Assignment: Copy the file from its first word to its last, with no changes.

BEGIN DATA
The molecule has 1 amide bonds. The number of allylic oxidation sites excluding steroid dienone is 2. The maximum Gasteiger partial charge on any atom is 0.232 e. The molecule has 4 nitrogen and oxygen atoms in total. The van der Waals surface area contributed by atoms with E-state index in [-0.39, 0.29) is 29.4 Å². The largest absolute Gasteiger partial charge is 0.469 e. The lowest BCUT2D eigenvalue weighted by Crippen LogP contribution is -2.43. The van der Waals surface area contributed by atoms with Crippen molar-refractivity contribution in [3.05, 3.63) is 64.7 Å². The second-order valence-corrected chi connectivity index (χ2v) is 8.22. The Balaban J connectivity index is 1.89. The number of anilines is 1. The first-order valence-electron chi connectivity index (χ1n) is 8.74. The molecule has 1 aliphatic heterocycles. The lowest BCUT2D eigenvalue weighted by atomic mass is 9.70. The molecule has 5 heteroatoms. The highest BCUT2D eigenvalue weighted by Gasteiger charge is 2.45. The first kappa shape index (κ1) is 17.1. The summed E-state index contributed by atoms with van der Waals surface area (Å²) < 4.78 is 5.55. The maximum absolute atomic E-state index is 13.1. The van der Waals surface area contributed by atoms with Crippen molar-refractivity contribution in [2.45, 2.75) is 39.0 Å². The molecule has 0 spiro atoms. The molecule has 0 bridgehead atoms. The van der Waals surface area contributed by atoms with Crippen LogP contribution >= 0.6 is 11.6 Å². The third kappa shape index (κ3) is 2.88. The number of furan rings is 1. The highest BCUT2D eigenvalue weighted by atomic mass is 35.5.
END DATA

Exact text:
The molecule has 1 amide bonds. The number of allylic oxidation sites excluding steroid dienone is 2. The maximum Gasteiger partial charge on any atom is 0.232 e. The molecule has 4 nitrogen and oxygen atoms in total. The van der Waals surface area contributed by atoms with E-state index in [-0.39, 0.29) is 29.4 Å². The largest absolute Gasteiger partial charge is 0.469 e. The lowest BCUT2D eigenvalue weighted by Crippen LogP contribution is -2.43. The van der Waals surface area contributed by atoms with Crippen molar-refractivity contribution in [3.05, 3.63) is 64.7 Å². The second-order valence-corrected chi connectivity index (χ2v) is 8.22. The Balaban J connectivity index is 1.89. The number of anilines is 1. The first-order valence-electron chi connectivity index (χ1n) is 8.74. The molecule has 1 aliphatic heterocycles. The lowest BCUT2D eigenvalue weighted by atomic mass is 9.70. The molecule has 5 heteroatoms. The highest BCUT2D eigenvalue weighted by Gasteiger charge is 2.45. The first kappa shape index (κ1) is 17.1. The summed E-state index contributed by atoms with van der Waals surface area (Å²) < 4.78 is 5.55. The maximum absolute atomic E-state index is 13.1. The van der Waals surface area contributed by atoms with Crippen molar-refractivity contribution in [2.45, 2.75) is 39.0 Å². The molecule has 0 spiro atoms. The molecule has 0 bridgehead atoms. The van der Waals surface area contributed by atoms with Crippen LogP contribution >= 0.6 is 11.6 Å². The third kappa shape index (κ3) is 2.88. The number of furan rings is 1. The highest BCUT2D eigenvalue weighted by atomic mass is 35.5.